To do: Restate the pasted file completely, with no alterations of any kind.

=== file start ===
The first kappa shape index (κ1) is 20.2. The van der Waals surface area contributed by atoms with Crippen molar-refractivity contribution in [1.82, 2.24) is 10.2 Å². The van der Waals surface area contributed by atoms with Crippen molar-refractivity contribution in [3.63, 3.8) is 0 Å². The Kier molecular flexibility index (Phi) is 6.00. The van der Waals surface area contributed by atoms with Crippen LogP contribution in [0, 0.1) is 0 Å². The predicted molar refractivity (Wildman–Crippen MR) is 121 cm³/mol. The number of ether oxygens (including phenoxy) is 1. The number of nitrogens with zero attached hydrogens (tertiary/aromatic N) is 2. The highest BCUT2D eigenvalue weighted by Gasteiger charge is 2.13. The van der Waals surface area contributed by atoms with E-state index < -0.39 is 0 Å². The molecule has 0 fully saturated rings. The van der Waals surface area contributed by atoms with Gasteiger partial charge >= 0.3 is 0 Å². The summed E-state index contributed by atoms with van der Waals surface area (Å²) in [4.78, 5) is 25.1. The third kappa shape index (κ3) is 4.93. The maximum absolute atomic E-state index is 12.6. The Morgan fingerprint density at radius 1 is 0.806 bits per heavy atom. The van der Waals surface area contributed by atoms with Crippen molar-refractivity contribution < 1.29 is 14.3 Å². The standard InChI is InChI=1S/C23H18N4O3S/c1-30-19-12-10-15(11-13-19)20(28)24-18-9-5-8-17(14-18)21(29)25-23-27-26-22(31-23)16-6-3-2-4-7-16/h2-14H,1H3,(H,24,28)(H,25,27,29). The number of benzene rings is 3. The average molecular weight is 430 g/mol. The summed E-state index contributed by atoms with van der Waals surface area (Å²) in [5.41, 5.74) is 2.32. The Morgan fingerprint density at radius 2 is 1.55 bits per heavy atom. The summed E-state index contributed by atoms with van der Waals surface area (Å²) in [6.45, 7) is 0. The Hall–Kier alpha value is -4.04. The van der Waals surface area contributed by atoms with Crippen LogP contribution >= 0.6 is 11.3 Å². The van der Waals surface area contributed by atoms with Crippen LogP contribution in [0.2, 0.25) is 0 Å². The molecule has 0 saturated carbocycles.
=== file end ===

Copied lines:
The first kappa shape index (κ1) is 20.2. The van der Waals surface area contributed by atoms with Crippen molar-refractivity contribution in [1.82, 2.24) is 10.2 Å². The van der Waals surface area contributed by atoms with Crippen molar-refractivity contribution in [3.63, 3.8) is 0 Å². The Kier molecular flexibility index (Phi) is 6.00. The van der Waals surface area contributed by atoms with Crippen LogP contribution in [0, 0.1) is 0 Å². The predicted molar refractivity (Wildman–Crippen MR) is 121 cm³/mol. The number of ether oxygens (including phenoxy) is 1. The number of nitrogens with zero attached hydrogens (tertiary/aromatic N) is 2. The highest BCUT2D eigenvalue weighted by Gasteiger charge is 2.13. The van der Waals surface area contributed by atoms with E-state index < -0.39 is 0 Å². The molecule has 0 fully saturated rings. The van der Waals surface area contributed by atoms with Gasteiger partial charge >= 0.3 is 0 Å². The summed E-state index contributed by atoms with van der Waals surface area (Å²) in [4.78, 5) is 25.1. The third kappa shape index (κ3) is 4.93. The maximum absolute atomic E-state index is 12.6. The Morgan fingerprint density at radius 1 is 0.806 bits per heavy atom. The van der Waals surface area contributed by atoms with Crippen molar-refractivity contribution < 1.29 is 14.3 Å². The standard InChI is InChI=1S/C23H18N4O3S/c1-30-19-12-10-15(11-13-19)20(28)24-18-9-5-8-17(14-18)21(29)25-23-27-26-22(31-23)16-6-3-2-4-7-16/h2-14H,1H3,(H,24,28)(H,25,27,29). The number of benzene rings is 3. The average molecular weight is 430 g/mol. The summed E-state index contributed by atoms with van der Waals surface area (Å²) in [5.41, 5.74) is 2.32. The Morgan fingerprint density at radius 2 is 1.55 bits per heavy atom. The summed E-state index contributed by atoms with van der Waals surface area (Å²) in [6.45, 7) is 0. The Hall–Kier alpha value is -4.04. The van der Waals surface area contributed by atoms with Crippen LogP contribution >= 0.6 is 11.3 Å². The van der Waals surface area contributed by atoms with Crippen LogP contribution in [0.2, 0.25) is 0 Å². The molecule has 0 saturated carbocycles.